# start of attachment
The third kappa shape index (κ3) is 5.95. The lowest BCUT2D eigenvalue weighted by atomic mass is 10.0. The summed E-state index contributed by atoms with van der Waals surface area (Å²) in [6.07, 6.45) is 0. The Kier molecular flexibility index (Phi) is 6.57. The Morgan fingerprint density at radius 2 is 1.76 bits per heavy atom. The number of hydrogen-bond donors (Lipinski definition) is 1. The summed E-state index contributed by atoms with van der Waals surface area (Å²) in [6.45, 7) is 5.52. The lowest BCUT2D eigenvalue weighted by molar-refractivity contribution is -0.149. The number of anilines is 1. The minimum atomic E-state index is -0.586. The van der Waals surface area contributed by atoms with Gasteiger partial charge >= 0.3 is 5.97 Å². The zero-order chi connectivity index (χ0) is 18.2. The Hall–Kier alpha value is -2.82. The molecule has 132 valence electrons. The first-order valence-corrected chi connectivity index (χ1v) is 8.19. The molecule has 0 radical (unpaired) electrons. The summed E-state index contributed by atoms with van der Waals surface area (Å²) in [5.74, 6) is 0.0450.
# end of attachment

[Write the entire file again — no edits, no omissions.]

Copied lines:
The third kappa shape index (κ3) is 5.95. The lowest BCUT2D eigenvalue weighted by atomic mass is 10.0. The summed E-state index contributed by atoms with van der Waals surface area (Å²) in [6.07, 6.45) is 0. The Kier molecular flexibility index (Phi) is 6.57. The Morgan fingerprint density at radius 2 is 1.76 bits per heavy atom. The number of hydrogen-bond donors (Lipinski definition) is 1. The summed E-state index contributed by atoms with van der Waals surface area (Å²) in [6.45, 7) is 5.52. The lowest BCUT2D eigenvalue weighted by molar-refractivity contribution is -0.149. The number of anilines is 1. The minimum atomic E-state index is -0.586. The van der Waals surface area contributed by atoms with Gasteiger partial charge >= 0.3 is 5.97 Å². The zero-order chi connectivity index (χ0) is 18.2. The Hall–Kier alpha value is -2.82. The molecule has 132 valence electrons. The first-order valence-corrected chi connectivity index (χ1v) is 8.19. The molecule has 0 radical (unpaired) electrons. The summed E-state index contributed by atoms with van der Waals surface area (Å²) in [5.74, 6) is 0.0450.